The ADA has released statements on third-party payer reimbursement for the increased costs associated with the increased standards for PPE and on reimbursement for temporary procedures.
*UPDATED!* Reimbursement for PPE
The ADA provided additional information regarding coding and billing for PPE. In the long term, dentists whose overhead has remarkably changed may choose to approach third-party administrators to renegotiate their fee schedules. This document provides guidance regarding coding and billing for PPE.
In addition, to accommodate the rising costs of PPE, the ADA and FDA advocate that plans should either adjust the maximum allowable fees for all procedures or allow a standard fee per date of service per patient. Until plans make the above adjustments, you can use the CDT code “1999-unspecified preventative procedure, by report” to document and report the increased cost of PPE and can use this code once per patient visit/claim. In addition, when adjudicating claims, the ADA and FDA consider it inappropriate for a plan to disallow or bundle charges for PPE. To read the full statement, please click here.
The FDA received the following information from Florida Combined Life:
On May 28, approval was granted for Florida Combined Life to provide reimbursement for CDT D1999 for the increased cost of PPE. This approval is retroactive, so claims submitted with a treatment date beginning May 1, 2020 will be paid at $10 per visit to in-plan dentists only. At the current time, these claims are expected to be paid through the remainder of the calendar year, but are subject to review. We strongly encourage our dentists to provide the most appropriate, effective protection for their patients, staff and themselves using CDC and ADA guidelines. For those patients who are unable to attend a dental visit, teledentistry benefits remain available.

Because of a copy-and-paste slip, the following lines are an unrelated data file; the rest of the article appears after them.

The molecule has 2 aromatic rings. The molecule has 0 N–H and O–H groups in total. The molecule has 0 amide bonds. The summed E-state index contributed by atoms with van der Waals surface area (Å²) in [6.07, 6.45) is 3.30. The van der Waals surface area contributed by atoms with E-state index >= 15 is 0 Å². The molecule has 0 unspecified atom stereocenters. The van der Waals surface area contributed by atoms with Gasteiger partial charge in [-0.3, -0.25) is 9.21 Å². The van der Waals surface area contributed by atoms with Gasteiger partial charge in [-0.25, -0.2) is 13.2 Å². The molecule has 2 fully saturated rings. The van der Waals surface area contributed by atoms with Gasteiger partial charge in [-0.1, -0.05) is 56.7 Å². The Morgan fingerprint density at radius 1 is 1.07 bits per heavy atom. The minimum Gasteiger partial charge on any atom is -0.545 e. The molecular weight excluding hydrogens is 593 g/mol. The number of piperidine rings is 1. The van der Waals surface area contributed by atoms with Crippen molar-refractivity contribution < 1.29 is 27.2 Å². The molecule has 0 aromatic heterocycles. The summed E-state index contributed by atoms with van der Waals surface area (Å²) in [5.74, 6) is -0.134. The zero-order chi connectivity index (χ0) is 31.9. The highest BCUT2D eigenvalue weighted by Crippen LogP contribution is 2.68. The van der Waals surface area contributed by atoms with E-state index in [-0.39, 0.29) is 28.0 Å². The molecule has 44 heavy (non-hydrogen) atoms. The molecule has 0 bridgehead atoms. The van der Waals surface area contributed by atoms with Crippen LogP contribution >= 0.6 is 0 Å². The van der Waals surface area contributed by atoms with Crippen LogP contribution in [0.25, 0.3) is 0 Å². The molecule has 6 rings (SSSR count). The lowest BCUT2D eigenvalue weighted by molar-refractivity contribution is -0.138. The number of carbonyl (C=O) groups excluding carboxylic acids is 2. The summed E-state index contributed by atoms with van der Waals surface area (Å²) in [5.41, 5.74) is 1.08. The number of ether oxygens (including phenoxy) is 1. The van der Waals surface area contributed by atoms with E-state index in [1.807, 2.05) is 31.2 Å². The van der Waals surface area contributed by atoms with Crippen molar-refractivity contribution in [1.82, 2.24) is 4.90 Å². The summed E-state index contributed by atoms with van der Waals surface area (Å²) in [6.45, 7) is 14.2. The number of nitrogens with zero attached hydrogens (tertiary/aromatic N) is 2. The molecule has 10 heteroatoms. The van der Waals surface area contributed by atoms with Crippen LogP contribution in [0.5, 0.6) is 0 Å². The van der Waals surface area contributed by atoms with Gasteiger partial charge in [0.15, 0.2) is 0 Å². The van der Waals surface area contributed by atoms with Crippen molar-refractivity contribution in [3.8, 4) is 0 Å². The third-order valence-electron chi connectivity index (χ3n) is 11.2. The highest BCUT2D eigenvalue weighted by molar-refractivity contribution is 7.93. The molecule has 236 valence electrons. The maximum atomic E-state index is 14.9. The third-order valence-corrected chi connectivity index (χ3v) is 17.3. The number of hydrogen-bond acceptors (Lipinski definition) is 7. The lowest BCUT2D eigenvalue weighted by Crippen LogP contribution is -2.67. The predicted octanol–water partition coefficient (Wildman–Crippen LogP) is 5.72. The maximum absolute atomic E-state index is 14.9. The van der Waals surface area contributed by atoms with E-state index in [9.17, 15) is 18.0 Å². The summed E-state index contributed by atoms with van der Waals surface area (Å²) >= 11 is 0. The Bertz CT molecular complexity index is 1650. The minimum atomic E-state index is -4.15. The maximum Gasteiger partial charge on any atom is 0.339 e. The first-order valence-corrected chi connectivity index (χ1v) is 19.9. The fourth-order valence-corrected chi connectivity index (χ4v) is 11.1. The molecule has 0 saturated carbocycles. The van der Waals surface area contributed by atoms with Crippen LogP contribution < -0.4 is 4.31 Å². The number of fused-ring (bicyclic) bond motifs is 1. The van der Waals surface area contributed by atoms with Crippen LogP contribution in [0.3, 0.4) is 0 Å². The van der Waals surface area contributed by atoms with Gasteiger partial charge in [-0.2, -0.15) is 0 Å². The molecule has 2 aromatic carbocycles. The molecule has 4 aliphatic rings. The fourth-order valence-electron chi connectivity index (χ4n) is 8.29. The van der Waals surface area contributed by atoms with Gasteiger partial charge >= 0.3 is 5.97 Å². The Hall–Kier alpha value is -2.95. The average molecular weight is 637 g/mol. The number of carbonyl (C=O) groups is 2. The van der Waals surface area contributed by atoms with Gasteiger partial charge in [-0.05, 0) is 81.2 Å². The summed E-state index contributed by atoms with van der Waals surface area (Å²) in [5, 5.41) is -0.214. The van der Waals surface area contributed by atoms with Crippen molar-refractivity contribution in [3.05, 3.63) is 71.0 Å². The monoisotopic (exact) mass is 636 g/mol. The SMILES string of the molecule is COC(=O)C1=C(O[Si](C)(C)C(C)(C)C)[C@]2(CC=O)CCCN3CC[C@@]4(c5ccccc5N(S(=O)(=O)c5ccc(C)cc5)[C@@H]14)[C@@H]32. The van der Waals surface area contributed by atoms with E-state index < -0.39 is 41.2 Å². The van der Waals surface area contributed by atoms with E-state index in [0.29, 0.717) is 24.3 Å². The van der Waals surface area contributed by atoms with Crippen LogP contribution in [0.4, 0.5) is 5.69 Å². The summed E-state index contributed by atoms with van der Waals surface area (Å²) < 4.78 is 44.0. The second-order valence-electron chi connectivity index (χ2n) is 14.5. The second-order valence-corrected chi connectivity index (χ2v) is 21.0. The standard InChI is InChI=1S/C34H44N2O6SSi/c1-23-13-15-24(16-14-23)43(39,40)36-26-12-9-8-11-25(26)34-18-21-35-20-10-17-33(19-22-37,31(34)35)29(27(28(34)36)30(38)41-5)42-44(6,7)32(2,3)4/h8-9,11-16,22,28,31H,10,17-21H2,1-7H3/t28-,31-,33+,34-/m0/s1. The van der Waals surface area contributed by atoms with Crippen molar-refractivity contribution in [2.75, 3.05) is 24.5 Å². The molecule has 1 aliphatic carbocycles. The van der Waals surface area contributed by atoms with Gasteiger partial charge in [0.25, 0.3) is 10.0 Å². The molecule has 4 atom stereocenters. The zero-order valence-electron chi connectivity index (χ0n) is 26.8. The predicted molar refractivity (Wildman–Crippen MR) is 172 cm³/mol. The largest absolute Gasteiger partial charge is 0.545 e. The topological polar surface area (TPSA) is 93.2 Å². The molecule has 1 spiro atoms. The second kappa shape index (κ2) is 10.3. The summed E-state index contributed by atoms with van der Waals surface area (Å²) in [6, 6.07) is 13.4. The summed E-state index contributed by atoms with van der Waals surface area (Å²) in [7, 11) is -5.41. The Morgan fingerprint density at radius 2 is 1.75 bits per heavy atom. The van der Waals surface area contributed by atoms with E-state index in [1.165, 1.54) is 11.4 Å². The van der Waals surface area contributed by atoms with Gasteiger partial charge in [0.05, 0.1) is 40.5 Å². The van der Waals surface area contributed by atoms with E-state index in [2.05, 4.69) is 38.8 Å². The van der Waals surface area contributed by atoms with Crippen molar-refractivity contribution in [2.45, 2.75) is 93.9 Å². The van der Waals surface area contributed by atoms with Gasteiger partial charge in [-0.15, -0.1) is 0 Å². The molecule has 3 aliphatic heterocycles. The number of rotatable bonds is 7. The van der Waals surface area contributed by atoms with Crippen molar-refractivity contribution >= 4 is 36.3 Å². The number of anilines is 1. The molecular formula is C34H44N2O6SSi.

Your offices have been closed, except for emergency, urgent or medically necessary procedures since March 9. During the time, you have treated many patients to prevent them from seeking care in emergency departments. As your offices are able to resume normal operations, you will provide these patients with more definitive care. The ADA and FDA ask that plans not bundle fees for the emergency/temporary procedure with the permanent procedure that may be submitted in the future. In addition, we ask that the plans not establish arbitrary frequency limitations that are not in the best interest of the patient’s oral (and overall) health. To read the full statement, please click here
Handling Contract Negotiations
Dentistry faces increasing standards for infection control following the COVID-19 pandemic. The ADA and FDA anticipate that the cost of care will substantially increase for dental procedures. Under these circumstances, dental offices may see the need to readjust their fee schedules. For tips on negotiating your fee increases with the dental benefit plans you are a participating provider for, click here.
Handling Eligibility Verification
With high rates of unemployment, it's likely that patients coming to your offices for dental appointments as you reopen may have recent changes in their employment situation. It's vital that you verify eligibility on the date of service to avoid recoupment requests in the coming months. For more information, please click here.